Dale Jamieson is a philosopher long acquainted with the work of climate scientists. His recently published book was begun 25 years ago, “an avocation that became an obsession”. He used to joke when asked why the book wasn’t appearing that he was waiting to see how the story ended. Then it dawned on him after the failed 2009 Copenhagen conference that there was no ending, and certainly not a happy one. The continuing journey is largely a matter of salvaging what we can from the wreckage. The book’s title sets the stark picture: Reason in a Dark Time. Why the Struggle Against Climate Change Failed – and What it Means for Our Future.
Not surprisingly with such a title the book is not a call to action but rather an invitation to understand our failure and to think about what we might learn from it and how best live in the changed world we are creating.
Jamieson proposes a variety of reasons for our failure. Scientific ignorance is one. He recalls British scientist and novelist C.P. Snow’s famous “two cultures” claim in 1956 that the British political and cultural elite, educated in the humanities, was quite ignorant and even contemptuous of science. The “two cultures” are alive and well in the United States today, including among the political elites. In particular the weight of peer-reviewed science is often not grasped. Jamieson presents an illuminating explanation of the process of peer review which enables the incremental advance of solid science. It is scientific ignorance which has allowed climate change denial to find a foothold, aided by powerful corporations anxious to prevent or delay action which might affect their profitability.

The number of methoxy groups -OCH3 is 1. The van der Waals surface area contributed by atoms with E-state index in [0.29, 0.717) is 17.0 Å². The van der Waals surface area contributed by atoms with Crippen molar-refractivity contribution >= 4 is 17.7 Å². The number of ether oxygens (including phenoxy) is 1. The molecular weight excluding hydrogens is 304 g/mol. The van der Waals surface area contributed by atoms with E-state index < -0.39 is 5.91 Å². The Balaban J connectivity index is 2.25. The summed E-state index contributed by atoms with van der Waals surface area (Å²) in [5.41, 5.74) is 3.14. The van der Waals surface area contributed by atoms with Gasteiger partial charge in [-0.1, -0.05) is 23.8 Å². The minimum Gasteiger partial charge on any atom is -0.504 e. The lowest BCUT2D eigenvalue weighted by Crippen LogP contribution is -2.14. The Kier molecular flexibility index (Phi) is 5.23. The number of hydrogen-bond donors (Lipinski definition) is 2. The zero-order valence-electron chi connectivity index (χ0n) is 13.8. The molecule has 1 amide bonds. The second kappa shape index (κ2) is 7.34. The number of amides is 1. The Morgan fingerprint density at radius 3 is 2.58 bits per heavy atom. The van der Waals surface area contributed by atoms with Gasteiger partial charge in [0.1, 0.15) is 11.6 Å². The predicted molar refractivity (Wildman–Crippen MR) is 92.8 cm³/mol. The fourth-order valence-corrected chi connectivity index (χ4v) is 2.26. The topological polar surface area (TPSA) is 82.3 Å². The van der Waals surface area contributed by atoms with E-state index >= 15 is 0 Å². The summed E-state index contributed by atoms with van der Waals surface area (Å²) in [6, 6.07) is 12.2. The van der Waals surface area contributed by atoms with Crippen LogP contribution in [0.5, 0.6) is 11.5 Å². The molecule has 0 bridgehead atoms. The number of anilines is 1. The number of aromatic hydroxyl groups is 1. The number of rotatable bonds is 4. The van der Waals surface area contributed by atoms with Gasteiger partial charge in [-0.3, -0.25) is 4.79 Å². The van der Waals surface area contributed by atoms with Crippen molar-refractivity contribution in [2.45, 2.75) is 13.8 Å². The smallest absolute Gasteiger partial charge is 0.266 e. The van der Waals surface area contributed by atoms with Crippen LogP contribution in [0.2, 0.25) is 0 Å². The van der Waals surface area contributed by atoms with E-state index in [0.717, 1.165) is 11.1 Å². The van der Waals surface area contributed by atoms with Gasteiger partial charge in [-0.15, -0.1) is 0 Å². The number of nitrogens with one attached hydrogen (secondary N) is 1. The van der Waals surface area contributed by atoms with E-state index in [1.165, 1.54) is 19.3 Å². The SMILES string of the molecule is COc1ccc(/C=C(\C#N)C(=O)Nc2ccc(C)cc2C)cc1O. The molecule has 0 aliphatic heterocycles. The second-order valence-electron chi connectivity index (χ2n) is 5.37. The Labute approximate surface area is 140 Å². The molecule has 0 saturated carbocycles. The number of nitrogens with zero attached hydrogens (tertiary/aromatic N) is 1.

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It has been clear for some years that climate change is affecting poorer populations sooner and more gravely than it is economically developed societies. There is little sign that the wealthy nations are much disturbed by this fact, and no sign that it has any braking effect on the inexorable drive to find and exploit fossil fuel reserves. But there are some who care and they can show a dogged persistence in demanding that we take notice of how drastically the climate change for which we are responsible is threatening the lives of people with few defences against it.
Hannah Reid, a researcher at the International Institute for Environment and Development in London, has written a book Climate Change and Human Development which falls into that category of the doggedly persistent. She draws much of her material from a wide range of NGOs’ contact with affected communities and individuals. The book contains numerous short reports of what is happening to people in many parts of the globe, particularly Asia, Africa, Latin America and the Pacific Island states. It brings the reader close to the struggles of people like the tribal community elder in Pakistan who describes the disappearance of birds, the advent of mosquitos, the eroding flash floods and concludes: “Our options for survival are shrinking day by day”.